AI Software Testing: Machine Learning

Part Two of a Three-Part Series

Machine Learning lets testing software extract important features from fuzzy and fast-changing information — exploiting a basic understanding that “everything is data”.

Machine learning is at the leading edge of much of today’s most exciting research in AI, data mining, optimization, speech processing, and related fields. And it’s a cornerstone element of how AI is put to use by Functionize in software testing.

Machine learning is a field of computer science concerned with building and using software that self-adjusts (learns) in response to input data (and, in some cases, to supervisory inputs), gradually becoming more capable of extracting significant features from further inputs, and using them to classify, cluster, rank, detect anomalies (or, conversely, identify and reject false positives), make predictions, or perform multiple tasks simultaneously, orchestrating these into complex behaviors (e.g., driving a car in traffic).

We’ll offer some examples below, but for now, the most important thing is to understand that machine learning both enables and depends on a point-of-view shift (one of those IQ-increasing point-of-view shifts). In this case, the shift is between viewing and trying to process inputs in logical and semantic terms (the way interpreters, compilers, lexical analyzers, parsers, etc., do), and instead, processing them as samples, streams, pools, lakes, or other masses of raw data, at rest or in motion.

Everything is Data

Machine learning lets you (in fact, makes you) look at everything as data. And it turns out this can be a remarkably useful way of looking at all kinds of things involved in software development. Examples include:

  • The dynamically-changing contents of a browser’s document-object model (DOM). These days, with many web pages — even not-terribly-interactive pages — employing multiple frameworks (Bootstrap, Angular, jQuery, etc.), all hitting the DOM in different ways, it’s not necessarily efficient to try to logically model and abstract what all that javascript is doing on the way to figuring out if it’s doing what the developers want it to do.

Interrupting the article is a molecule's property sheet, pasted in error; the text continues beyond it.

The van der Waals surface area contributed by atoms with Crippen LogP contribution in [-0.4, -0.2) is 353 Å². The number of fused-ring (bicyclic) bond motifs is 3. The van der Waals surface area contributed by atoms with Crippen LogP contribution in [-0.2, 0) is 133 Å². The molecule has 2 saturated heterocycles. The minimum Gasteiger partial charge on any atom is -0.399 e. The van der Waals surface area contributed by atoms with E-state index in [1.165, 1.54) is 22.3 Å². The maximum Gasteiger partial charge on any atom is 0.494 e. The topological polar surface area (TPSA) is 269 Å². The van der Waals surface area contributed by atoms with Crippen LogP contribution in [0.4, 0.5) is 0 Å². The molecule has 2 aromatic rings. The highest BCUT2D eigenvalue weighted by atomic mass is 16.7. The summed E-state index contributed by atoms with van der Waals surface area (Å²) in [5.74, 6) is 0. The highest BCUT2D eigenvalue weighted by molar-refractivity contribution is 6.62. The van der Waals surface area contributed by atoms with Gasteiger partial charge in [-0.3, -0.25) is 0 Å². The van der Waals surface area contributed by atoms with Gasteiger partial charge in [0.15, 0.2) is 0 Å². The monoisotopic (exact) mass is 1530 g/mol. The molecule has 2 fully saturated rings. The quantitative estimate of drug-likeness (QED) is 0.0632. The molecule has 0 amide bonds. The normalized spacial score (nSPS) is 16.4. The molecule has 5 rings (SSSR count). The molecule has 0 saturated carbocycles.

• Complex contents, rendering in a browser window. Is the best way to flag rendering issues by parsing the DOM, squeezing that information through a representation of the w3c ‘box model,’ and understanding it logically?

In both cases, actually, the answer is ‘yes’ — Functionize does a lot of semantic and state-aware analysis of the DOM, render modeling, and other stuff. But for certain operations, it also engages machine learning, which adds huge efficiencies. In general terms, we use machine learning to analyze web-page and element renders as a time-series of changes to the DOM, correlating this with a machine-vision view of that process, where significant features are extracted and rendered as ‘filmstrip’ video.

Ai software testing: machine learning

Reducing Test Maintenance

This makes it conceptually very fast and simple to flag emergent rendering issues (by comparing with time-series and features extracted from previous, known-good renders), reject irrelevant information (perhaps resulting from side-effects of how javascript utility packages and MVC frameworks do their business), quickly zero in on likely causes (Software change? Different browser/build? Performance issue with the production servers? Issue with the CDN?), and offer the ‘filmstrip,’ which is perfectly human-understandable, as a resource letting people further explore issues, or validate correct page/site behavior.